I reply the next day to this confirming that it was their gift card and that I wish the full refund in cash to my account/paypal as that was my original purchase method. That reply was sent by me on 03/10.
No reply as of 06/10 so I send a reply for an update.
No reply as of 12/10 so I send another reply (I've now removed the # reply number in the subject, knowing this will generate a new ticket in their system so another set of eyes then can take a look)
(I got an automated reply with a new reference number so will see what that reply shows)

Thursday, 21 September 2017

Tiny chinese MD81S 9527 CCTV camera

This was an odd impulse buy, after ordering other stuff from banggood.com I added this to my cart. It was cheap, under £10 shipped from China, so shipping time was a few weeks. Surprisingly it arrived in a UK post bag with UK postage so I'd assume they have UK shippers that handle the final leg.

Firstly, ignore the badly translated manual that it comes with, bits of it are correct but bits of it are totally miselading! "it can also automatically penetrate and apply to all the walls" and other such exciting Chinese translation failures!

Anyway, the unit is tiny.

The large black piece is the rechargeable battery pack. The smaller black piece below it is the circuit board (covered in heat shrink) and on the end of the ribbon cable is the camera. The camera is tiny pinhole sized.
Less than a finger nail width!

So, powering it on, either by USB or by battery you get two LEDs on the top of the unit flickering. RED appears to show power and BLUE some sort of activity indicator. It takes around 10-20 seconds to boot up, once booted if you do a WIFI search you'll find MD81S.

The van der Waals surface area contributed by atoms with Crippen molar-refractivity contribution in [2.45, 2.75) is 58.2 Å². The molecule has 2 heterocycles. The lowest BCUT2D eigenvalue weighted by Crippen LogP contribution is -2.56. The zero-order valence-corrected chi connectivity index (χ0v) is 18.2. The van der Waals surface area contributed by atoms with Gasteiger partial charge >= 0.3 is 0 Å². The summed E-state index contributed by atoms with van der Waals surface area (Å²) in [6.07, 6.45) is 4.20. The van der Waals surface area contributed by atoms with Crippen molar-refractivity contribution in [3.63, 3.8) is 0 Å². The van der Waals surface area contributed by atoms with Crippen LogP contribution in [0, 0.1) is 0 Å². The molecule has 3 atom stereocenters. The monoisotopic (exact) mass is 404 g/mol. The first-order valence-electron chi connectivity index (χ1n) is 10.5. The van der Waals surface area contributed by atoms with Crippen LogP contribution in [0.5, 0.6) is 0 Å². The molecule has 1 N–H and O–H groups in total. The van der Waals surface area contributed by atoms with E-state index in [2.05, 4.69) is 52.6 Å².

Download to your android phone the "9527" application. Which is used for setting up, etc.
Then connect your phone to this AP and set WPA2 password to 12345678. It'll connect and give you a 192.168.1.x IP address. One you have connected, launch the app (It's called Plug&Play) and after clicking through the tutorial, along the bottom menu, select LAN.
It should then find the camera, if not click the top right refresh icon and the camera should appear. To view the camera image click the image to the left of the screen and you'll get the streaming video.
To setup the camera, click the blue right arrow. You can then join the camera to a WIFI SSID.
NOTE: I couldn't add it to my hidden wireless AP that doesn't broadcast it's SSID, but that may be a limitation. Join it to the AP.

At this point you will be told it will reboot. Mine never rebooted so I pulled it's power. You then switch the AP switch (J on the instructions, so for mine it appeared to be the switch on the right of the unit, where the battery cable comes out the bottom on the left). Switch that and it should switch over to connect to AP.